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Tackle illegal mining to save lives - FAO urges govt

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The Food and Agriculture Organisation (FAO) has urged the government to tackle the issue of illegal mining in the country to protect the environment and save lives. The organisation noted that ‘galamsey’ operators are polluting water bodies and the environment, thus putting the safety and lives of the people in danger.

FAO’s Deputy Regional Representative for Africa, Mr Abebe Haile Gabriel, said while the government intended to promote irrigation schemes, water from such facilities could be polluted, resulting in the production of toxic crops.

Mr Gabriel who stated these in an interview with the Daily Graphic  said the activities of illegal miners could develop into a public health issue.


While commending the government for taking bold steps to find a lasting solution to the menace, Mr Gabriel, who is also the FAO Representative to Ghana, said: “It must be regulated, if not stopped. It must be managed well. Ghana should benefit from the extraction of its natural resources, including mines, but it must be done in a manner that communities could benefit and not at the expense of the communities, the environment and the Ghanaian economy.”

“The environmental destruction is huge; the pollution of water, the diversion of water bodies from their main courses affect people downstream who depend on the water for irrigation and other uses. Its impact is negative, with social, environmental and economic consequences. The gold is exported by a very small group of people but the impact on water and food in the affected communities and Ghana as a whole could be dire and, therefore, needs to be regulated and managed properly. It is only the government that can do that. It is about the enforcement of regulations and the effectiveness of institutions. It is also about public accountability,” he added.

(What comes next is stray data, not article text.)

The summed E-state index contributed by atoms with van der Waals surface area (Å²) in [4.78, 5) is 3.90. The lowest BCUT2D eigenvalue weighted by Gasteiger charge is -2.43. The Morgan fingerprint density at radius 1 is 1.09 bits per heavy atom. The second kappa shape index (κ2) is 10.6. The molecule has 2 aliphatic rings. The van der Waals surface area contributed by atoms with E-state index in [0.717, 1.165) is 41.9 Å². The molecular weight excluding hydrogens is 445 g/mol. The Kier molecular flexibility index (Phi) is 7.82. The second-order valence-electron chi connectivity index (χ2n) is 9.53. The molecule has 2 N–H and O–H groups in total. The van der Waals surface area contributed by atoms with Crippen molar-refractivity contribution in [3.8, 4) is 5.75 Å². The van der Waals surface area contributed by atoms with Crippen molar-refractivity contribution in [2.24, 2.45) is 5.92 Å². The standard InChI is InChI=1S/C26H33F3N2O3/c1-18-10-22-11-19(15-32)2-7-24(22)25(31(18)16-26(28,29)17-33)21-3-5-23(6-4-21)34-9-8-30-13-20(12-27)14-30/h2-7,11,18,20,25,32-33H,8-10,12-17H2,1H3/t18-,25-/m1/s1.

Across the country, illegal miners have taken over the country’s rivers, causing extensive pollution.          

In the Birim River, for instance, the Water Research Institute (WRI) has in two different researches found it to be polluted and contained levels of arsenic higher than the recommended limits of the Ghana Standards Authority (GSA).

The water also contains suspended materials of 1000 milligrammes per litre (ml/l), which is higher than the 40ml/l allowed by the Water Resources Commission.

The Birim River takes its source from the Atiwa Forest range and has been identified by research scientists as one of the most polluted sources of water in the country because of the activities of illegal miners who use all kinds of chemicals in their trade.


In a research conducted by the Water Research Institute (WRI), there were traces of two heavy metals, arsenic and mercury, found in the Birim River that had been considered as harmful by the World Health Organisation (WHO).

Although the WRI found small traces of the dangerous chemicals in the river, the WHO observed that such quantities could still cause serious health problems, including a threat to the development of a child in the womb.

According to the WHO, arsenic is highly toxic in its inorganic form and water contaminated with the chemical was dangerous for drinking, food preparation and irrigation of food crops.


On the ‘Planting for Food and Agriculture’ policy, Mr Gabriel said the organisation was currently developing technical cooperation agreement with the government to identify reliable seed sources, strengthen the capacity of extension officers and also share experiences with other countries.


He described the programme, modelled on the ‘Operation Feed Yourself campaign that was implemented by the erstwhile General I.K. Acheampong regime in the 1970s, as transformative